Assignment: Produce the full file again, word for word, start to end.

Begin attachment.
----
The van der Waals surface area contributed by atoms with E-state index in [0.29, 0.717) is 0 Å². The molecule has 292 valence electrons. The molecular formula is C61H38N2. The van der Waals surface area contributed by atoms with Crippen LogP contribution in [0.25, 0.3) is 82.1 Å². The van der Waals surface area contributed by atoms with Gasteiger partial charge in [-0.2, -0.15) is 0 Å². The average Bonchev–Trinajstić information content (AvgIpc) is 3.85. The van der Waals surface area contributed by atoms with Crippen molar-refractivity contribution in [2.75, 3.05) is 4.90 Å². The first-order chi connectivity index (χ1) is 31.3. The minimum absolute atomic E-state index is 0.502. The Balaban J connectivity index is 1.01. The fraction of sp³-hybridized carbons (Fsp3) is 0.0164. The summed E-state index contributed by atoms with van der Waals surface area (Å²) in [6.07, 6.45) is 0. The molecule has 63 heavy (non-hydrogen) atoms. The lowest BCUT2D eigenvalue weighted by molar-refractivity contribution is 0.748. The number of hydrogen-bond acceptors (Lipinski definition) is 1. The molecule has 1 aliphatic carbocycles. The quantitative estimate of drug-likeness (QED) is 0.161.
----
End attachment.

The van der Waals surface area contributed by atoms with E-state index in [0.29, 0.717) is 0 Å². The molecule has 292 valence electrons. The molecular formula is C61H38N2. The van der Waals surface area contributed by atoms with Crippen LogP contribution in [0.25, 0.3) is 82.1 Å². The van der Waals surface area contributed by atoms with Gasteiger partial charge in [-0.2, -0.15) is 0 Å². The average Bonchev–Trinajstić information content (AvgIpc) is 3.85. The van der Waals surface area contributed by atoms with Crippen molar-refractivity contribution in [2.75, 3.05) is 4.90 Å². The first-order chi connectivity index (χ1) is 31.3. The minimum absolute atomic E-state index is 0.502. The Balaban J connectivity index is 1.01. The fraction of sp³-hybridized carbons (Fsp3) is 0.0164. The summed E-state index contributed by atoms with van der Waals surface area (Å²) in [6.07, 6.45) is 0. The molecule has 63 heavy (non-hydrogen) atoms. The lowest BCUT2D eigenvalue weighted by molar-refractivity contribution is 0.748. The number of hydrogen-bond acceptors (Lipinski definition) is 1. The molecule has 1 aliphatic carbocycles. The quantitative estimate of drug-likeness (QED) is 0.161.